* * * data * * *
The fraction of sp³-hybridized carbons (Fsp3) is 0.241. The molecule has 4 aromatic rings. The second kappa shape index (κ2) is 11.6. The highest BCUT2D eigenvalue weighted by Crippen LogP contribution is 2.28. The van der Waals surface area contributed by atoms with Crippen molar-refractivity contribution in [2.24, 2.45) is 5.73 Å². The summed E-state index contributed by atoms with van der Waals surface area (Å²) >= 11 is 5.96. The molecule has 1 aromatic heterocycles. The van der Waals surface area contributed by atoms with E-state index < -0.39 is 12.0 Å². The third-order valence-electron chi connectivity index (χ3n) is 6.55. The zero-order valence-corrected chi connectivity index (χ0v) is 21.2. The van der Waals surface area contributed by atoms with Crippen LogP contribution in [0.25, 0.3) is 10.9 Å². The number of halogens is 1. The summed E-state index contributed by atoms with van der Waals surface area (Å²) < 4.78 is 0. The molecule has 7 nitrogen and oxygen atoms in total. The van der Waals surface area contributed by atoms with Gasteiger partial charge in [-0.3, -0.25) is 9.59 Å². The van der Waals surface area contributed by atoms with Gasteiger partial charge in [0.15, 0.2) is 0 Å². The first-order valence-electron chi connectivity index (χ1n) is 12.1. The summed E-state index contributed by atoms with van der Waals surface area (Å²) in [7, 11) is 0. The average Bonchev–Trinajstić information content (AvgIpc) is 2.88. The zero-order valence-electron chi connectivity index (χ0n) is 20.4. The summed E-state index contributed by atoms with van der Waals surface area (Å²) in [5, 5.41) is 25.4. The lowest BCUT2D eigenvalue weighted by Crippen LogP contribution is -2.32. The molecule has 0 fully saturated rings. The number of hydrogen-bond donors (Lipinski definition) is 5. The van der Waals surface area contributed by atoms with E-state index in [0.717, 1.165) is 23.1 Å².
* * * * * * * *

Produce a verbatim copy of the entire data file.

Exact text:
The fraction of sp³-hybridized carbons (Fsp3) is 0.241. The molecule has 4 aromatic rings. The second kappa shape index (κ2) is 11.6. The highest BCUT2D eigenvalue weighted by Crippen LogP contribution is 2.28. The van der Waals surface area contributed by atoms with Crippen molar-refractivity contribution in [2.24, 2.45) is 5.73 Å². The summed E-state index contributed by atoms with van der Waals surface area (Å²) >= 11 is 5.96. The molecule has 1 aromatic heterocycles. The van der Waals surface area contributed by atoms with E-state index < -0.39 is 12.0 Å². The third-order valence-electron chi connectivity index (χ3n) is 6.55. The zero-order valence-corrected chi connectivity index (χ0v) is 21.2. The van der Waals surface area contributed by atoms with Crippen LogP contribution in [0.25, 0.3) is 10.9 Å². The number of halogens is 1. The summed E-state index contributed by atoms with van der Waals surface area (Å²) < 4.78 is 0. The molecule has 7 nitrogen and oxygen atoms in total. The van der Waals surface area contributed by atoms with Gasteiger partial charge in [-0.3, -0.25) is 9.59 Å². The van der Waals surface area contributed by atoms with Gasteiger partial charge in [0.15, 0.2) is 0 Å². The first-order valence-electron chi connectivity index (χ1n) is 12.1. The summed E-state index contributed by atoms with van der Waals surface area (Å²) in [7, 11) is 0. The average Bonchev–Trinajstić information content (AvgIpc) is 2.88. The zero-order valence-electron chi connectivity index (χ0n) is 20.4. The summed E-state index contributed by atoms with van der Waals surface area (Å²) in [5, 5.41) is 25.4. The lowest BCUT2D eigenvalue weighted by Crippen LogP contribution is -2.32. The molecule has 0 fully saturated rings. The number of hydrogen-bond donors (Lipinski definition) is 5. The van der Waals surface area contributed by atoms with E-state index in [0.717, 1.165) is 23.1 Å².